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Hansen v. Berryhill

United States District Court, D. Oregon, Eugene Division

April 21, 2017

DENISE HANSEN, Plaintiff,
v.
NANCY A. BERRYHILL, Acting Commissioner of Social Security, Defendant.

          ALAN STUART GRAF, Attorney for plaintiff

          BILLY J. WILLIAMS United States Attorney District of Oregon JANICE E. HEBERT Assistant United States Attorney

          KATHRYN A. MILLER Special Assistant United States Attorney Office of the General Counsel Social Security Administration Of Attorneys for defendant

          OPINION AND ORDER

          JOHN V. ACOSTA MAGISTRATE JUDGE.

         Denise Hansen ("plaintiff) seeks judicial review of a final decision by the Commissioner of Social Security ("Commissioner") denying her application for Disability Insurance Benefits ("DIB") under Title II of the Social Security Act ("Act"). This court has jurisdiction to review the Commissioner's decision pursuant to 42 U.S.C, § 405(g). Based on a careful review of the record, the Commissioner's decision is affirmed.[1]

         Procedural Background

         Plaintiff applied for DIB on August 10, 2010, alleging disability as of October 1, 2008, due to tail-bone injury, fatigue, depression, fibrous tumors, gall stones, and mood swings. (Tr. 125-26, ) Her application was denied initially and upon reconsideration. (Tr. 113, 125, ) A hearing convened on June 5, 2014, before an Administrative Law Judge ("ALJ"). (Tr. 42-111.) On June 17, 2014, the ALJ issued a decision finding plaintiff not disabled. (Tr. 12-22.) Plaintiff timely requested review of the ALJ's decision and, after the Appeals Council denied review, plaintiff filed a complaint in this court. (Tr. 1-3.)

         Factual Background

         Born on March 25, 1959, plaintiff was 49 years old on the alleged onset date of disability and and 54 years old on the date of the hearing. (Tr. 42, 126.) Plaintiff attended high school through the eleventh grade and did not obtain a GED. (Tr. 49.) She did, however, attend a vocational school and earned a veterinary tech certificate. Id.

         Standard of Review

         The court must affirm the Commissioner's decision if it is based on proper legal standards and the findings are supported by substantial evidence in the record. Hammock v. Bowen, 879 F.2d 498, 501 (9th Cir. 1989). Substantial evidence is "more than a mere scintilla. It means such relevant evidence as a reasonable mind might accept as adequate to support a conclusion." Richardson v. Perales, 402 U.S. 389, 401 (1971) (citation and internal quotations omitted). The court must weigh "both the evidence that supports and detracts from the [Commissioner's] conclusions." Martinez v. Heckler, 807 F.2d 771, 772 (9th Cir. 1986). "Where the evidence as a whole can support either a grant or a denial, [a court] may not substitute [its] judgment for the ALJ's." Massachi v. Astrue, 486 F.3d 1149, 1152 (9th Cir. 2007) (citation omitted).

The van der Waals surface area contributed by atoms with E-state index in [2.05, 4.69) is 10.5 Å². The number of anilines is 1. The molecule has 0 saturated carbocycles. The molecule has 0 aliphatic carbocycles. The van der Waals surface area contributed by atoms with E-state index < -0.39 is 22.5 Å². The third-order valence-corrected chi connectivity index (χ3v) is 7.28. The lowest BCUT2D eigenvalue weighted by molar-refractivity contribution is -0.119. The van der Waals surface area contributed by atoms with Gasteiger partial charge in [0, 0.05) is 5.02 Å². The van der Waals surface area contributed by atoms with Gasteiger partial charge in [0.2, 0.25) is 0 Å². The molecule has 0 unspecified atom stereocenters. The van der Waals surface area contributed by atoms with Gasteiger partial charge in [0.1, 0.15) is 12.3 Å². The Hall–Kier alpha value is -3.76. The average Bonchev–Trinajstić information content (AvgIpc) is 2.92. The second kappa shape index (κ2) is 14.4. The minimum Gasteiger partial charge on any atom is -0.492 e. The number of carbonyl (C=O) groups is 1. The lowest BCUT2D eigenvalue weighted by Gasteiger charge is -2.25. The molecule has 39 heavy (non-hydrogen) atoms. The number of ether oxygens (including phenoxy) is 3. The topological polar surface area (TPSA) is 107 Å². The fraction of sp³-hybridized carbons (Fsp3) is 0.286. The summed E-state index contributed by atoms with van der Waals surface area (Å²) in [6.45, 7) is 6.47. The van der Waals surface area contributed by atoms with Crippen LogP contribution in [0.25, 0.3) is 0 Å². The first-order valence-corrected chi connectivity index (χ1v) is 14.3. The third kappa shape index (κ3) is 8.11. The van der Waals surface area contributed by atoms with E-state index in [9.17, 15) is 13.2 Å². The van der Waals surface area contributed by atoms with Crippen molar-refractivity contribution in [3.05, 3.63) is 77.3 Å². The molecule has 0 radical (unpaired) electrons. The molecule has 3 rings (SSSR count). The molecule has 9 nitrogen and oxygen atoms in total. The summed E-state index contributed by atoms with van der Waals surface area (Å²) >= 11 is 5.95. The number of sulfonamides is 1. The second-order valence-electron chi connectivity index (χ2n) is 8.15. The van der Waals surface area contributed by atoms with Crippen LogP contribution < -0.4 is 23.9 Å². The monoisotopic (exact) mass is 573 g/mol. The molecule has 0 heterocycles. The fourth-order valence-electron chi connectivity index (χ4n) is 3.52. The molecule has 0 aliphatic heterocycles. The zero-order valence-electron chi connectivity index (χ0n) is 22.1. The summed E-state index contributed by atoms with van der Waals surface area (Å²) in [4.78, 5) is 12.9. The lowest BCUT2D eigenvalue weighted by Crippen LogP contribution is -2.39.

The initial burden o f proof rests upon the claimant to establish disability. Howard v. Heckler, 782 F.2d 1484, 1486 (9th Cir. 1986). To meet this burden, the claimant must demonstrate an "inability to engage in any substantial gainful activity by reason of any medically determinable physical or mental impairment which can be expected... to last for a continuous period of not less than 12 months." 42 U.S.C. § 423(d)(1)(A).

         The Commissioner has established a five-step sequential process for determining whether a person is disabled. Bowen v. Yuckert, 42 U.S. 137, 140 (1987); 20 C.F.R. § 404.1520. First, the Commissioner determines whether a claimant is engaged in "substantial gainful activity;" if so, the claimant is not disabled. Yuckert, 482 U.S. at 140; 20 C.F.R. § 404.1520(b).

         At step two, the Commissioner resolves whether the claimant has a "medically severe impairment or combination of impairments." Yuckert, 482 U.S. at 140-41; 20 C.F.R. § 404.1520(c). If not, the claimant is not disabled. Yuckert, 482 U.S. at 141.

         At step three, the Commissioner evaluates whether the claimant's impairment meets or equals "one of a number of listed impairments that the Secretary acknowledges are so severe as to preclude substantial gainful activity." Id.; 20 C.F.R. § 404.1520(d). If so, the claimant is presumed disabled; if not, the Commissioner proceeds to step four. Yuckert, 482 U.S. at 141, At step four, the Commissioner determines whether the claimant still can perform "past relevant work." Yuckert, 482 U.S. at 141; 20 C.F.R. § 404.1520(f). If the claimant can work, she is not disabled; if she cannot perform past relevant work, the burden shifts to the Commissioner. Yuckert, 482 U.S. at 141.

         At step five, the Commissioner must establish that the claimant can perform other work existing in significant numbers in the national or local economy. Id. at 142; 20 C.F.R. § 404.1520(g). If the Commissioner meets this burden, the claimant is not disabled. 20 C.F.R. § 404.1566.

         The ALJ's Findings

         At step one, the ALJ found plaintiff had not engaged in substantial gainful activity since the alleged onset date. (Tr. 14.) At step two, the ALJ found plaintiff had the following severe impairments: cervical and lumbar degenerative disc disease. (Tr. 15.)

         At step three, the ALJ found that the plaintiff did not have an impairment or combination of impairments that met or medically equaled one of a number of impairments that are so severe as to preclude substantial gainful activity, (Tr. 17.)

         Accordingly, the ALJ continued the sequential evaluation process to determine how plaintiffs medical limitations affected her ability to work. The ALJ resolved that plaintiff had the ...


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